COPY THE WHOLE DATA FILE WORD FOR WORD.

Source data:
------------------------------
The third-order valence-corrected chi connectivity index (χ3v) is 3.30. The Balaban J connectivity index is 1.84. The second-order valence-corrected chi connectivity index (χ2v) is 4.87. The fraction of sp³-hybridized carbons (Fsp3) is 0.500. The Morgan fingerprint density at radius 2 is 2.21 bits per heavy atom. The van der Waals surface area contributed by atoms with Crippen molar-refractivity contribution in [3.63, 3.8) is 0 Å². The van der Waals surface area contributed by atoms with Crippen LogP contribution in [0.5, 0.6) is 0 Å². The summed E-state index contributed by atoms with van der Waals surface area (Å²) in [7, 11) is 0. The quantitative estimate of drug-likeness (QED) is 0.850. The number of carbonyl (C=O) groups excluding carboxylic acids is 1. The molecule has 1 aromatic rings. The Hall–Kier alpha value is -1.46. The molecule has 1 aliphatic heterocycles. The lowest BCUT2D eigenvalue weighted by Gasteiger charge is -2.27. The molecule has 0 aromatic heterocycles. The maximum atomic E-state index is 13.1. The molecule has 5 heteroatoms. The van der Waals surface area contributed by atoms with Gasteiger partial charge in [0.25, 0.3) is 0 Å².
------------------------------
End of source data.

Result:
The third-order valence-corrected chi connectivity index (χ3v) is 3.30. The Balaban J connectivity index is 1.84. The second-order valence-corrected chi connectivity index (χ2v) is 4.87. The fraction of sp³-hybridized carbons (Fsp3) is 0.500. The Morgan fingerprint density at radius 2 is 2.21 bits per heavy atom. The van der Waals surface area contributed by atoms with Crippen molar-refractivity contribution in [3.63, 3.8) is 0 Å². The van der Waals surface area contributed by atoms with Crippen LogP contribution in [0.5, 0.6) is 0 Å². The summed E-state index contributed by atoms with van der Waals surface area (Å²) in [7, 11) is 0. The quantitative estimate of drug-likeness (QED) is 0.850. The number of carbonyl (C=O) groups excluding carboxylic acids is 1. The molecule has 1 aromatic rings. The Hall–Kier alpha value is -1.46. The molecule has 1 aliphatic heterocycles. The lowest BCUT2D eigenvalue weighted by Gasteiger charge is -2.27. The molecule has 0 aromatic heterocycles. The maximum atomic E-state index is 13.1. The molecule has 5 heteroatoms. The van der Waals surface area contributed by atoms with Gasteiger partial charge in [0.25, 0.3) is 0 Å².